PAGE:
All the rules of our religion, altogether, are termed iman and Islam. These rules have been abridged and summed up in the Amantu as six principles. A person who believes in the six certain facts in the Amantu is called a Mu’min or a Muslim. Iman and Islam are the same.
If iman were only to have belief and Islam to put into practice, the fundamentals of Islam would have been four, not five. However, of them, what ranks first is to say the Kalima-i shahadat, that is, to have belief. What follow it are the principles pertaining to practice. A person who believes and performs other four essentials is called a Muslim.
The things to be practiced, that is, things to be performed and avoided with the heart and body, are called Islam. The place of iman is heart. Islam, on the other hand, is fulfilled with both the heart and the body. Iman is connected to the heart, while Islam is connected to the triad of the heart, the tongue, and the entire body. Iman and Islam in the heart are the same.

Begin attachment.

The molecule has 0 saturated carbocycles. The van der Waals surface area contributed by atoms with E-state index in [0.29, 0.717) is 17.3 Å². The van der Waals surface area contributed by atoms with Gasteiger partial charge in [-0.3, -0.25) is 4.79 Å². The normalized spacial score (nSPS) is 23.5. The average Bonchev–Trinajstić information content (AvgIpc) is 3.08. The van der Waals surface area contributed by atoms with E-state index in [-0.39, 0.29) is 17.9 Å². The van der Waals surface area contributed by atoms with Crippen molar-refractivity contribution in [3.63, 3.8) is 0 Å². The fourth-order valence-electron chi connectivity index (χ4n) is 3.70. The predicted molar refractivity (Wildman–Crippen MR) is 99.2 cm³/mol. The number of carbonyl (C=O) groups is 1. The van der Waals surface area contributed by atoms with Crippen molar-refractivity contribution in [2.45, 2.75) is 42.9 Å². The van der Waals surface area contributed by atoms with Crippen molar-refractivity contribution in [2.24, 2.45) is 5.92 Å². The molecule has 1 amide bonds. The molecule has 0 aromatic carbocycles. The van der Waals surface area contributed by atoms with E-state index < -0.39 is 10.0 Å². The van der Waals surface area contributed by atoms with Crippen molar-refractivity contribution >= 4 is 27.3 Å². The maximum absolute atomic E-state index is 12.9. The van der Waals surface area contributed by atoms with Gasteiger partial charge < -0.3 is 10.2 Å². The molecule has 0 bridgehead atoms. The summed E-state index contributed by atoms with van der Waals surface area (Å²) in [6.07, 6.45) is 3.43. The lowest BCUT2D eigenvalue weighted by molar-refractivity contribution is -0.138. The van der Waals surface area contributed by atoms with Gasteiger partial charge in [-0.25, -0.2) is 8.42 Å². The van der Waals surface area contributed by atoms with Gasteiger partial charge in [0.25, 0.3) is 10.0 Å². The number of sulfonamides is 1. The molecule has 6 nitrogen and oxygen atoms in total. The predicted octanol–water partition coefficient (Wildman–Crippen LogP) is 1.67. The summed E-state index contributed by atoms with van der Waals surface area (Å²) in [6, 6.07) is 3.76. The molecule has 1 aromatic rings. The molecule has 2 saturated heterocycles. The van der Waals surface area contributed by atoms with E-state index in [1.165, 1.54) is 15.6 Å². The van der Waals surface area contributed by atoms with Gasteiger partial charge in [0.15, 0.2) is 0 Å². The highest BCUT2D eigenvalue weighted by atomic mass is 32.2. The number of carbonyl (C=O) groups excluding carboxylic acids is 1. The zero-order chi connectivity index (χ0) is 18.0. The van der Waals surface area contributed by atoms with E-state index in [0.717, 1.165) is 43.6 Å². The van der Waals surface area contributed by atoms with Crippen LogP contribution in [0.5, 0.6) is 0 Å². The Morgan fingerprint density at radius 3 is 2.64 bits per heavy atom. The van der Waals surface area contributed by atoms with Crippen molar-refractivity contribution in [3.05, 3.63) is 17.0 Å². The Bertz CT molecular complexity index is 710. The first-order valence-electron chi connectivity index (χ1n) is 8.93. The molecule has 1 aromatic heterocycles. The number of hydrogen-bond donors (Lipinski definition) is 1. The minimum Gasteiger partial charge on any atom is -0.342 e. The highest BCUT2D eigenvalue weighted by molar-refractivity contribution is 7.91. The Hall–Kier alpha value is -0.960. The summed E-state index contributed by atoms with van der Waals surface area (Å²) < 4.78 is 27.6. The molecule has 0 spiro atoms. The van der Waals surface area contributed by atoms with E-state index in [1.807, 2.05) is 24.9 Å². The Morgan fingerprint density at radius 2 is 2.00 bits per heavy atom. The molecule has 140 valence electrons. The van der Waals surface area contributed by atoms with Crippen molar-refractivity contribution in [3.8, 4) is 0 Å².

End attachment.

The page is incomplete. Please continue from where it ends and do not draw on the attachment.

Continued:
Iman is like a candle. Ahkam-i Islamiyya (commandments and prohibitions of Islam) is like the lantern, the glass globe around the burning candle. The candle and the lantern that contains it represent Islam. Islam cannot exist without iman. Therefore, where there is no Islam, there is no iman, either.
One who believes has submitted to the commandments of Allah; that is, one becomes a Muslim. In brief, every Mu’min is a Muslim and every Muslim is a Mu’min. The knowledge pertaining to belief and practice is termed Islam.